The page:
But, as things turned out, much of this was merely a fantasy in the minds of architects.  In reality, like the political revolutionaries, the civic aesthetic radicals also quickly faltered and their movement became corrupted, as it was subverted from its original mission.   This reflects a number of factors:

Impaired vision and incompetent execution.  Shallowness of the notions of the eager post-war architects, impatient to remake cities, led to early and very obvious mistakes and these failures came back to haunt and constrain the revolutionaries.   When the still young, stunningly ‘rational’ high rise public apartment blocks, so obviously a break from the past practice of cutting land into thin slices of terrace houses, began to literally implode by the 1970s, the game was largely over.  Of course, many towers survive as financially constrained cities are barely able to patch them up and periodically remake them in some cosmetic way, in a vain effort to correct the Modernist mistakes.

Largely the result of the failures of early experiments meant the broad movement to reconstruct cities ended within several decades of its start.  Modernism was quickly reduced to a mere style, the preferred approach of the corporate elite.  Modernism enables these groups to project an image of high technological conversancy and competence to the world, combined with occasional daring experimentation.   This applies both in their work places, either the glass towers of the city centres or the more recently the regulation informality of low rise offices in park settings, and to their houses of projecting glass boxes or sliding panels of marble and concrete.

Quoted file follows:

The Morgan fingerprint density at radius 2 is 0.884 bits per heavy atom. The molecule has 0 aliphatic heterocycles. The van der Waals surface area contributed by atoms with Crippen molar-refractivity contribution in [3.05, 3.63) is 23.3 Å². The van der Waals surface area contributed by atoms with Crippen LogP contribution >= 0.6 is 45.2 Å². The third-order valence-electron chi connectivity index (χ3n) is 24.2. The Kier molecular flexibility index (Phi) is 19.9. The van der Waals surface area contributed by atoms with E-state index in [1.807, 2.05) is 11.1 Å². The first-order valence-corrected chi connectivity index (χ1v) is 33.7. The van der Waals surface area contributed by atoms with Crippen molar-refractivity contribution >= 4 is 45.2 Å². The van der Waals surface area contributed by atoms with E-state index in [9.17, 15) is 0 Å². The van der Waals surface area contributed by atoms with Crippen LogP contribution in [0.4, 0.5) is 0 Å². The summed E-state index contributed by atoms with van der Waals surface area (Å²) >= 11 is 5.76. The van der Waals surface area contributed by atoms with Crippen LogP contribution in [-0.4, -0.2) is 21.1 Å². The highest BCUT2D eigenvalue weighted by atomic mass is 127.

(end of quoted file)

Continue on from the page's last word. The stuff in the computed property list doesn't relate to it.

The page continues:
Dialogue and process.  Architects are less scientists in control of a laboratory than they are one small part of broad process of change and often conflict.  Both the successes and the failures of Modernism at its post-war height created reaction.  In parallel with the desire for innovation, has been the wish to preserve what works, whether it is in the name of cultural, and more recently environmental, conservatism. The fear of wealth, technology and wild ideas overwhelming the historic, familiar, regular, easily knowable city has grown in parallel with experimentation on cities.

When Modernists develop nostalgia for their own creations, lobbying for the preservation of some fine example of post-war office towers, it is obvious that the process has come full circle and that the heroic stage of the revolution is clearly over.